Ramen Bushi-Do: Noodle Making at Its Best


I think it’s fair to say that the ramen craze in the Seattle area started not in Seattle, but on the Eastside, on the other side of Lake Washington. Sure, there were several restaurants that served ramen before Kukai (now Kizuki) opened its doors in Bellevue, preceding the arrival of Jinya and Santouka within months of each other, also in Bellevue. But, 2013 was the watershed year when ramen became hot locally and generated enough traction to spawn ramen shops throughout the region.

Hot on the heels of the expansion comes the first ramenya in Issaquah, Bellevue’s neighbor to the east. Ramen Bushi-Do has been quietly doing business as a soft opening, serving only 20 customers per day to iron out kinks and get honest customer feedback, until it officially opens for business on July 1. The operation is run by the folks who own Dough Zone, also of Bellevue (and now, Redmond), that rivals Din Tai Fung for its outstanding dumplings, including superlative xiao long bao. To get things on the right footing, several chefs went to Japan to get instruction from a ramen master, who was also retained to guide Bushi-Do’s development. Furthermore, a noodle-making machine was brought back from Japan and installed in back of the restaurant where fresh noodles are made daily in the morning. This is a rare practice because most ramenya, including highly praised ones in the U.S., more than likely get their noodles custom-made by Sun Noodle (Honolulu, L.A., NYC). For this, Bushi-Do deserves a pat on the back.

Noodle-making machine

Noodle-making machine

To improve texture, one of the master’s recommendations was to use soft (purified) water in the noodle-making process, which the restaurant does. Our party of four, even though we each ordered different ramen using different sizes of noodles, was enthusiastic, the noodles having a springy and firm texture that we all thought was outstanding.

The wait staff was plentiful and enthusiastic, if not particularly knowledgeable in our case. Additional training is clearly needed. There was also a flub in my order.

Our very good appetizer of steamed spinach (horenso no miso ae) was different from most presentations, little mounds of spinach mixed with toasted sesame seeds, dressed with miso sauce and surprisingly topped with a slice of tomato (heirloom tomatoes on the menu).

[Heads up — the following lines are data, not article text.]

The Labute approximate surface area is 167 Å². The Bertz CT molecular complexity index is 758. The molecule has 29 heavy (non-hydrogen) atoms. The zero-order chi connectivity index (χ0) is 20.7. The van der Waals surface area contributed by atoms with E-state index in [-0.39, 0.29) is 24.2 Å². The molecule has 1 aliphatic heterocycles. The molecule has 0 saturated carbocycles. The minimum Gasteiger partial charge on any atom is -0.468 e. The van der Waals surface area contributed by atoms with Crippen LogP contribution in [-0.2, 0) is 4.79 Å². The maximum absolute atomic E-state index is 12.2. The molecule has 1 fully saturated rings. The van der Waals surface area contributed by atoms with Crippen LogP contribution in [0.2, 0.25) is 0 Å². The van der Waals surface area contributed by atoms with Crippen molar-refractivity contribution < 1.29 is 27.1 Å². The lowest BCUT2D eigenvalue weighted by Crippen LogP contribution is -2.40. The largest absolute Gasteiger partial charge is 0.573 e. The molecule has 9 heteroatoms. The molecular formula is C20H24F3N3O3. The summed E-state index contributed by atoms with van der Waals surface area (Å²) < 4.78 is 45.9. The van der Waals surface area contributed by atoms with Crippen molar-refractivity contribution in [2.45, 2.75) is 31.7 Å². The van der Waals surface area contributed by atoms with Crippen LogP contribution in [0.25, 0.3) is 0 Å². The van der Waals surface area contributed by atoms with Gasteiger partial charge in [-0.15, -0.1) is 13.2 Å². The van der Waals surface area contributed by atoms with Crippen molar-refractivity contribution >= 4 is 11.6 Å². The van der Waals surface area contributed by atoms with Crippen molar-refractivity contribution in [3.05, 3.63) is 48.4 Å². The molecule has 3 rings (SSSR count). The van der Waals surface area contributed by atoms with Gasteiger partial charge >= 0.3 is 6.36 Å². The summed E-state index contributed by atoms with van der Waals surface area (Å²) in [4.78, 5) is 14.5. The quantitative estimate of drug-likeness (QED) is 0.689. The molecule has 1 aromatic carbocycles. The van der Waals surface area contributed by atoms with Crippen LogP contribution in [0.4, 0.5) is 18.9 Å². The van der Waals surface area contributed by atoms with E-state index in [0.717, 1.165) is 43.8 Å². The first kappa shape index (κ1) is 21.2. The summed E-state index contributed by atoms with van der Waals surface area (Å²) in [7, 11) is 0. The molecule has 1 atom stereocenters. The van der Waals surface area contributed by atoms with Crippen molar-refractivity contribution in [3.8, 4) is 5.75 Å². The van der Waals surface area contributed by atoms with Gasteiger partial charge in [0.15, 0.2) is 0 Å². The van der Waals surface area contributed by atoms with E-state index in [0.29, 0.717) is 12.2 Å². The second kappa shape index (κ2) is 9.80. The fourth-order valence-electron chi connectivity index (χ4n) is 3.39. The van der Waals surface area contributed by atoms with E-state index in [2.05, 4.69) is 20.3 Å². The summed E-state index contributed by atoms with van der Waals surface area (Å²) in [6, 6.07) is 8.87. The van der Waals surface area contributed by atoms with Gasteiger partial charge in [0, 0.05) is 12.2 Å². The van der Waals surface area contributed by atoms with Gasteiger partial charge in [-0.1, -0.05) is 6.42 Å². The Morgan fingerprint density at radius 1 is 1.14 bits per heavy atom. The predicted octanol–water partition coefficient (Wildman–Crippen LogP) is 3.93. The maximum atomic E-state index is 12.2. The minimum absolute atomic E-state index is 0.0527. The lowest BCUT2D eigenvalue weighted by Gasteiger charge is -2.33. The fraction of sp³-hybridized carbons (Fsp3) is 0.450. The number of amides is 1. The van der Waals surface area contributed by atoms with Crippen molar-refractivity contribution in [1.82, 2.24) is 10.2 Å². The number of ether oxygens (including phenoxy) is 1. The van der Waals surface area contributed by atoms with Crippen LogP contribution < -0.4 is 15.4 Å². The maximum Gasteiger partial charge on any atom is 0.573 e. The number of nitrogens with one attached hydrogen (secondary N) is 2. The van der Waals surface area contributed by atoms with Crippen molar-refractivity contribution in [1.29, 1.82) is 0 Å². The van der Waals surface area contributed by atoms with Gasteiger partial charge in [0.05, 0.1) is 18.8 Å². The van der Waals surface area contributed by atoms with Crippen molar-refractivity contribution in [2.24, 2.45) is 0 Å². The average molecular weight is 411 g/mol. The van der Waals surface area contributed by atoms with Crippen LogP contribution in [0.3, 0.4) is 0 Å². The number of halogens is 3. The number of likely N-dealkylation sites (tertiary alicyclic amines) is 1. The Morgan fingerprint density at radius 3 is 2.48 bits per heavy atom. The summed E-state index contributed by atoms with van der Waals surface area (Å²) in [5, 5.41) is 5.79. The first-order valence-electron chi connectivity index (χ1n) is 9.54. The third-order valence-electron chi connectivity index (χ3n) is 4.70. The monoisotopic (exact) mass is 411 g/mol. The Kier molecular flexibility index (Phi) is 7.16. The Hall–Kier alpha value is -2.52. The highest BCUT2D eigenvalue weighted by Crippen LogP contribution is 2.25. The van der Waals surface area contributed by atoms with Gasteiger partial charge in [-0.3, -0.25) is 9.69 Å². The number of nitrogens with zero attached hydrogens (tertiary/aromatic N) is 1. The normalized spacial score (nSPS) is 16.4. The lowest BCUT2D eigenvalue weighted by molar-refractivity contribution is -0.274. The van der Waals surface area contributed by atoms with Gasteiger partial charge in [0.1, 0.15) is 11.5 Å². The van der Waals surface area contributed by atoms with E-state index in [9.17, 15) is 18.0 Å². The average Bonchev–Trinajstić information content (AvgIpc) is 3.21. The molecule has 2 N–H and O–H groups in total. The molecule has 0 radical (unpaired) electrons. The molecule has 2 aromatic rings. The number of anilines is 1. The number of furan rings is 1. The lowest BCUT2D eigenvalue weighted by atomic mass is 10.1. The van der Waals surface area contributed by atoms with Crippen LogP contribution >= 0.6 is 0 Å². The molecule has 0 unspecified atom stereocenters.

spinach

Spinach appetizer

This was the first indication that the kitchen wasn’t going to just follow convention. Case in point, one of the cold ramen is topped only with fresh seasonal fruit, the first I’ve ever seen prepared in this manner, though the concept doesn’t personally appeal to me. Another is Curry Tsukemen, which one of our party ordered and really enjoyed. Thick-cut whole-wheat noodles are dipped in a tasty curry broth, a non-traditional pairing, kept bubbling over a Sterno burner. Accompaniments included pieces of pan-fried salmon, chicken and pork, one shrimp battered and fried, seasoned egg (ajitsuke tamago), grape tomatoes and broccolini. To me, the proteins didn’t seem to have been prepared with the same care as the noodles and broth.

Curry tsukemen

Curry tsukemen

Curry dipping broth

Curry dipping broth

Another of our party chose Shio Ramen. This preparation was the weakest of the four we ordered. Despite the great noodles, the broth was thin and the toppings were not to her liking, wedges of tomato and orange, when she would have much preferred savory ones, like a square of nori and menma. In addition, the chicken pieces were dry and chewy.

Shio ramen

Shio ramen

My wife’s Tonkotsu Miso Ramen had the thickest broth among all our ramen, a combination of tonkotsu broth and white miso, the latter lending the bowl a slight sweetness and fermented flavor. Medium-cut noodles were topped with very finely sliced green onions, soft-boiled egg, corn and broccolini. The pork sample she gave me had an off-taste but the others were fine.

Tonkotsu miso ramen

Tonkotsu miso ramen

My tonkotsu broth was quite milky, the result of long simmering, but pork flavor was milder than I like, still a good ramen accompaniment. My noodles were thin-cut and, like everyone else’s, excellent. Mine was the only bowl to have menma, which is house-made and tasty, a shame that it wasn’t standard with other ramen. Other toppings included wood ear fungus, egg, green onions and finely shredded daikon. The egg in all our cases was nearly properly cooked with a semi-congealed yolk but the complex marinade flavors of soy sauce, sake and mirin was barely noticeable. Kizuki makes the exemplary egg locally.

Tonkotsu ramen

Tonkotsu ramen

Ramen Bushi-Do obviously wants to make its mark first and foremost with its great noodles. It also is serious about broths. The kitchen’s experimentation with unusual toppings may not agree with traditionalists’ palates but I imagine many customers will find them likable. The head chef is bold, I’ll give him that. The test menu did not give diners any choices for adding or substituting condiments. And I found the prices to be on the high side for ramen, topping out at $12.50 for both tonkotsu and miso broths, exceeded only by Hokkaido Ramen Santouka. If there’s any area that the restaurant needs improvement, it’s the meat/seafood proteins that accompany the noodle bowls. We’ll give them a little time to work out some of their service issues and to settle on a menu before passing final judgment.